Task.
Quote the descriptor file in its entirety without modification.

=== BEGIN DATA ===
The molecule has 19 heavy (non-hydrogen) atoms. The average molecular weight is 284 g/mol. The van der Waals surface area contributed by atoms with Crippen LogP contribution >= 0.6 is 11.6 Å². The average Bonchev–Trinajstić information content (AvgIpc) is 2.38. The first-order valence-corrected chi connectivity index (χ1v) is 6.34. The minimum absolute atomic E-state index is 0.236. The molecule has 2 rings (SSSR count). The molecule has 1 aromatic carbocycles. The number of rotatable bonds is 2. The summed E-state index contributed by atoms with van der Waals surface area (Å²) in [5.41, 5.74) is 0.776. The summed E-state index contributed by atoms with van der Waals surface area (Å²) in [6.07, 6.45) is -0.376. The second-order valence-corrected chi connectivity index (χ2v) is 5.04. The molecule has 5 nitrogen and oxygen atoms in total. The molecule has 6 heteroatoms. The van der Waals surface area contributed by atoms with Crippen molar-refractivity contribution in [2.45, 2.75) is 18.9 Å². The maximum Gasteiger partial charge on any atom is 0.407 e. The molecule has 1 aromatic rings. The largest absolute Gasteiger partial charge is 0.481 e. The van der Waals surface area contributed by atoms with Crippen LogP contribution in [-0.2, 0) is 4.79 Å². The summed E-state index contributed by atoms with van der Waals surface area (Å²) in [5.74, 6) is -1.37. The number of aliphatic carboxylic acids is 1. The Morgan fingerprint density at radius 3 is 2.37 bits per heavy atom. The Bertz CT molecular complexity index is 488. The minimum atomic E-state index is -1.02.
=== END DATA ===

The molecule has 19 heavy (non-hydrogen) atoms. The average molecular weight is 284 g/mol. The van der Waals surface area contributed by atoms with Crippen LogP contribution >= 0.6 is 11.6 Å². The average Bonchev–Trinajstić information content (AvgIpc) is 2.38. The first-order valence-corrected chi connectivity index (χ1v) is 6.34. The minimum absolute atomic E-state index is 0.236. The molecule has 2 rings (SSSR count). The molecule has 1 aromatic carbocycles. The number of rotatable bonds is 2. The summed E-state index contributed by atoms with van der Waals surface area (Å²) in [5.41, 5.74) is 0.776. The summed E-state index contributed by atoms with van der Waals surface area (Å²) in [6.07, 6.45) is -0.376. The second-order valence-corrected chi connectivity index (χ2v) is 5.04. The molecule has 5 nitrogen and oxygen atoms in total. The molecule has 6 heteroatoms. The van der Waals surface area contributed by atoms with Crippen molar-refractivity contribution in [2.45, 2.75) is 18.9 Å². The maximum Gasteiger partial charge on any atom is 0.407 e. The molecule has 1 aromatic rings. The largest absolute Gasteiger partial charge is 0.481 e. The van der Waals surface area contributed by atoms with Crippen LogP contribution in [-0.2, 0) is 4.79 Å². The summed E-state index contributed by atoms with van der Waals surface area (Å²) in [5.74, 6) is -1.37. The number of aliphatic carboxylic acids is 1. The Morgan fingerprint density at radius 3 is 2.37 bits per heavy atom. The Bertz CT molecular complexity index is 488. The minimum atomic E-state index is -1.02.